Note that Adobe has published a useful FAQ for Generative Remove.

Lastly, the ‘Tool Overlay’ and ‘Visualise Spots’ options have been moved from the lower toolbar to the ‘Remove’ panel.

Lens Blur

‘Lens Blur’ was introduced an Early Access feature back in October 2023. Since then there has been lots of feedback from users as to how well/poorly it works along with some suggested improvements in the Adobe Community Feedback.  Adobe has taken this feedback onboard and included the following improvements with these latest updates to Camera Raw, Lightroom Classic and Desktop:

  • Lens Blur AI models have been updated to address reported quality issues.
  • Support for batch operations (presets, copy/paste settings, sync/auto-sync settings) for Lens Blur have been added.
  • The UI has been updated to show Near/Far labels in focus range. When the focus range is moved around, it will show values in numbers.
  • New adaptive presets have been added for Lens Blur.

AI Denoise

The ‘Apple Neural Engine‘ is now enabled for AI Denoise on Mac with Apple Silicon with macOS 14.0 or later. There quality of noise reduction hasn’t changed from the previous versions, but the time taken to denoise has been greatly reduced. This is particularly noticeable on lower end Apple Silicon computers.  The following the results that I’ve obtained for the Mac computers that I use.

Denoising an Canon EOS R5 6400 ISO file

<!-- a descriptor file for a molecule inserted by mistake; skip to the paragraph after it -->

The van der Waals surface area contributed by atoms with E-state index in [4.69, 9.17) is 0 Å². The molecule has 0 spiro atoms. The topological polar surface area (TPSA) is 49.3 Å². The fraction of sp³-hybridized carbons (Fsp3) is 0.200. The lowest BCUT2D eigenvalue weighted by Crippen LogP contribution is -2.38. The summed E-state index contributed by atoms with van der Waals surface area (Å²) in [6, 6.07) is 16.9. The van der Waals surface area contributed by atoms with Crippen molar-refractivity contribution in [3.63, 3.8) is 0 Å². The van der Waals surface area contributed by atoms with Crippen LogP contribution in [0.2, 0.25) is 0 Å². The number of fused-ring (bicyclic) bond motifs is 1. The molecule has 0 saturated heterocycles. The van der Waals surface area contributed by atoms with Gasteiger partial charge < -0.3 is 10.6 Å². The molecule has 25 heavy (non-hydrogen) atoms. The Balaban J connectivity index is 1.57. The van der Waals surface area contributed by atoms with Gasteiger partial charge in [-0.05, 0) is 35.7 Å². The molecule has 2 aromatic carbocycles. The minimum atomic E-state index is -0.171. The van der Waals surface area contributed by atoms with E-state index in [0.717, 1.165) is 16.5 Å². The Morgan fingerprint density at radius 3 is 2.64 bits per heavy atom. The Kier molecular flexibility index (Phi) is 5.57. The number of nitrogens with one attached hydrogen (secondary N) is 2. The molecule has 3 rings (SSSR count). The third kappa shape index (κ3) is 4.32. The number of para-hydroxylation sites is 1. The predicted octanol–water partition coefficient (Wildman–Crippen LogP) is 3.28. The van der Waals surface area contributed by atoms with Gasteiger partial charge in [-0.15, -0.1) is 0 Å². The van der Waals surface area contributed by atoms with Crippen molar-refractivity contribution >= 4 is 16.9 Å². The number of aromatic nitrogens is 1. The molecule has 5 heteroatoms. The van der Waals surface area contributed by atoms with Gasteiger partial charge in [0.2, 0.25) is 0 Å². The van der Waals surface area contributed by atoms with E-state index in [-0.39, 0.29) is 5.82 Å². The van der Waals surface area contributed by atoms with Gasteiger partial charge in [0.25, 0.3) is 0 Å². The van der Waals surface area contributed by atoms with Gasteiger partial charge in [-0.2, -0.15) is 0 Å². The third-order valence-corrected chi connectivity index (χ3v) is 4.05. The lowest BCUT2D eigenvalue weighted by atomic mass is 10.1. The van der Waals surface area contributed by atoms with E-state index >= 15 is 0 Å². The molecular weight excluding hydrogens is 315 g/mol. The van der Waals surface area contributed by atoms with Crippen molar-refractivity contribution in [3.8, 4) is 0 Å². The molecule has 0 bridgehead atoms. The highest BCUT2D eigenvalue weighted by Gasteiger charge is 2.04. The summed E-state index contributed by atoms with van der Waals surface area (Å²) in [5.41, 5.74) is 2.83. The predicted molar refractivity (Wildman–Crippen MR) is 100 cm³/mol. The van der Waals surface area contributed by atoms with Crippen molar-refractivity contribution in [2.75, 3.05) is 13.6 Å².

• LrC 13.2 – MacBook Air M3 16GB memory = 71 seconds
  • LrC 13.3 – MacBook Air M3 16GB memory = 35 seconds
  • LrC 13.2 – Mac mini M1 16GB memory = 95 seconds
  • LrC 13.3 – Mac mini M1 16GB memory = 38 seconds
  • LrC 13.2 – Mac Studio M1 Ultra 64GB memory = 16 seconds
  • LrC 13.3 – Mac Studio M1 Ultra 64GB memory = 13 seconds
  • LrC 13.2 – MacBook Pro M3 Max 64GB memory = 18 seconds
  • LrC 13.3 – MacBook Pro M3 Max 64GB memory = 14 seconds

The timings for Camera Raw and Lightroom Desktop are slightly faster than for Lightroom Classic. There’s been no explanation given for the difference though.

Enhancements to Lightroom Classic

Tethered Capture

Support for Tethered Capture for Sony cameras is now included Cameras supported include (but not limited to):

  • Sony Alpha 1
  • Sony Alpha 7R IV
  • Sony Alpha 9 II
  • Sony Alpha 7R V
  • Sony Alpha 7S III*
  • Sony Alpha 7 IV
  • Sony Alpha 7C
  • Sony Alpha 6700*

Note:

1 * Indicates that these cameras have not been tested by Adobe.

2  Sony Cameras need to be in PC remote mode for USB tethering.

New tether support for Canon cameras includes:

  • EOS R10
  • EOS R100
  • EOS R50
  • EOS R6 Mark II
  • EOS R7
  • EOS R8
  • PowerShot V10

Develop Module Performance

  • Improvements to caching behaviour in the Develop module. These include:
  • Enhanced responsiveness and improved navigation experience.